The Warrior Watch plays a vital role in monitoring wildlife and stopping conflict between humans and lions. In 2018 there were 699 patrols, 4,684 km of foot patrols covered, 1472 direct sightings of wildlife, 32 times lions were saved from the imminent threat of death, 64 times warriors responded to human-lion conflict. Jeneria and the other warriors were featured on a recent episode of Wildlife Warriors, which can be watched in it’s entirety here.

The Mama Simba is comprised of a group of 19 women, led by the Mama Simba Coordinators Munteli & Mparasaroi. Together with other women in their communities these women are true powerhouses and they spread the conservation message, report on lion sightings and conflict incidents. This past year, the Mama Simba visited the Maasai Mara to learn new ideas for conservation in the Samburu.

Key to our empowerment strategy is giving women exposure to new places and experiences, so they can infuse fresh ideas into the way they want to do conservation. The Mama Simba ladies’ visit to the Maasai Mara signals to us a sea-change in how they think about their landscape. While they gasped with wonder at topis, wildebeest and rhinos - animals they had never seen before - they lamented the extensive
fencing across the Mara and its implications for livestock and wildlife. Having seen their first pride of lions in the Mara - a whopping 22 strong pride - they returned more determined than ever to speak for the lions of Samburu. And speak they did. Even before they got home, the women who had long been voiceless, called conservancy managers to tell them what they had seen, and to set up meetings where they could talk about conservation. With their eyes wide open, and their voices louder than ever, the possibilities for the Mama Simba ladies are endless.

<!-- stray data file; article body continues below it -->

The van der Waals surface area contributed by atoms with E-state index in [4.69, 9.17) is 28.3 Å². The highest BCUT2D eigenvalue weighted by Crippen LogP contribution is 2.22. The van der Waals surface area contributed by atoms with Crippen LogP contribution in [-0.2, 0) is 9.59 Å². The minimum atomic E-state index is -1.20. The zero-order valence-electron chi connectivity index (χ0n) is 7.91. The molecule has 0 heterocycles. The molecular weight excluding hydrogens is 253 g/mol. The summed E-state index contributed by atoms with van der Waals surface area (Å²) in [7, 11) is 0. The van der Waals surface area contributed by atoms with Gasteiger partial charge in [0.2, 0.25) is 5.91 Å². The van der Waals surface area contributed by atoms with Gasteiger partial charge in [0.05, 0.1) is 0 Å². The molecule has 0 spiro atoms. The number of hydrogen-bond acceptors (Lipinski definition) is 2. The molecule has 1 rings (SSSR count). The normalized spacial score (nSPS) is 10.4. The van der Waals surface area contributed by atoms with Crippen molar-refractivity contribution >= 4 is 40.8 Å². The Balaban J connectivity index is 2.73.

— Ewaso Lions
Mama Simba Kenya
Mama Simba Kenya
We saw more animals than we could count in the Mara. There is a lot of food for lions there, as opposed to Samburu where we have very little prey. But wildlife is facing major challenges in the future because of land sub-division and fencing. I would hate to see this happen to our land. Wildlife corridors will soon be lost and this will be very unfortunate.
— Munteli Lalparasaroi, Mama Simba
Map of Ewaso Lions conservation landscape, courtesy of Ewaso Lions

Map of Ewaso Lions conservation landscape, courtesy of Ewaso Lions

Ewaso Lions September 2017 Project Update

Over the last 25 years the African lion population has fallen by half, there are only 25,000 left today.

I want to share with you a few very inspiring episodes in the lives of the Mama Simba whom WWW supports with great enthusiasm.

WWW is proud to be a partner in the Ewaso Lions Bush Bus. It will be used for their Lion Kids Camp program and to engage more kids across Kenya in conservation. It will also expose community members to wildlife safaris.